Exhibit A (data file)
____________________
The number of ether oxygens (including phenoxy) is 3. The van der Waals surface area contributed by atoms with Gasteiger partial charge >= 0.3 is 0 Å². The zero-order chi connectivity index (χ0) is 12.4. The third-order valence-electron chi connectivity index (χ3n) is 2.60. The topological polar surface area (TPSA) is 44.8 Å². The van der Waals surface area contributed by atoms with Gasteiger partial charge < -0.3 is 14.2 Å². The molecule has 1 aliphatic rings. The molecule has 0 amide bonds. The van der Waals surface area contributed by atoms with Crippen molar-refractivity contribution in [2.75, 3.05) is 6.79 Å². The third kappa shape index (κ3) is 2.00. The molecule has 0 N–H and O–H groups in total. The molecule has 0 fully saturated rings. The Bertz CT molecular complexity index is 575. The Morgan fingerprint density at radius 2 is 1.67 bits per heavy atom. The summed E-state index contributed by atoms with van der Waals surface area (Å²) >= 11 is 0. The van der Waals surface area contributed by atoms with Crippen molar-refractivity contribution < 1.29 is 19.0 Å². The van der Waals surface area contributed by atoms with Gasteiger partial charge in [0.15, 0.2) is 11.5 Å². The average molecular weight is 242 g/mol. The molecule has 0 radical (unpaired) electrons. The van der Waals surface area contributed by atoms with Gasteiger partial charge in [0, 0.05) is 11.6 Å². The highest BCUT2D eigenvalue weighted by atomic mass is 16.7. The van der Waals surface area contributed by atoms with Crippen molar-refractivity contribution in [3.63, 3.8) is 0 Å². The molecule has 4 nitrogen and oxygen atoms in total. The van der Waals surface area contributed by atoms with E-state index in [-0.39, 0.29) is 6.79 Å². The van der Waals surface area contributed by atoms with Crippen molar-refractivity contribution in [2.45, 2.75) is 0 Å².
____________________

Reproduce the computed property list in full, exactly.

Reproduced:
The number of ether oxygens (including phenoxy) is 3. The van der Waals surface area contributed by atoms with Gasteiger partial charge >= 0.3 is 0 Å². The zero-order chi connectivity index (χ0) is 12.4. The third-order valence-electron chi connectivity index (χ3n) is 2.60. The topological polar surface area (TPSA) is 44.8 Å². The van der Waals surface area contributed by atoms with Gasteiger partial charge < -0.3 is 14.2 Å². The molecule has 1 aliphatic rings. The molecule has 0 amide bonds. The van der Waals surface area contributed by atoms with Crippen molar-refractivity contribution in [2.75, 3.05) is 6.79 Å². The third kappa shape index (κ3) is 2.00. The molecule has 0 N–H and O–H groups in total. The molecule has 0 fully saturated rings. The Bertz CT molecular complexity index is 575. The Morgan fingerprint density at radius 2 is 1.67 bits per heavy atom. The summed E-state index contributed by atoms with van der Waals surface area (Å²) >= 11 is 0. The van der Waals surface area contributed by atoms with Crippen molar-refractivity contribution < 1.29 is 19.0 Å². The van der Waals surface area contributed by atoms with Gasteiger partial charge in [0.15, 0.2) is 11.5 Å². The average molecular weight is 242 g/mol. The molecule has 0 radical (unpaired) electrons. The van der Waals surface area contributed by atoms with Gasteiger partial charge in [0, 0.05) is 11.6 Å². The highest BCUT2D eigenvalue weighted by atomic mass is 16.7. The van der Waals surface area contributed by atoms with Crippen molar-refractivity contribution in [3.63, 3.8) is 0 Å². The molecule has 4 nitrogen and oxygen atoms in total. The van der Waals surface area contributed by atoms with E-state index in [-0.39, 0.29) is 6.79 Å². The van der Waals surface area contributed by atoms with Crippen molar-refractivity contribution in [2.45, 2.75) is 0 Å².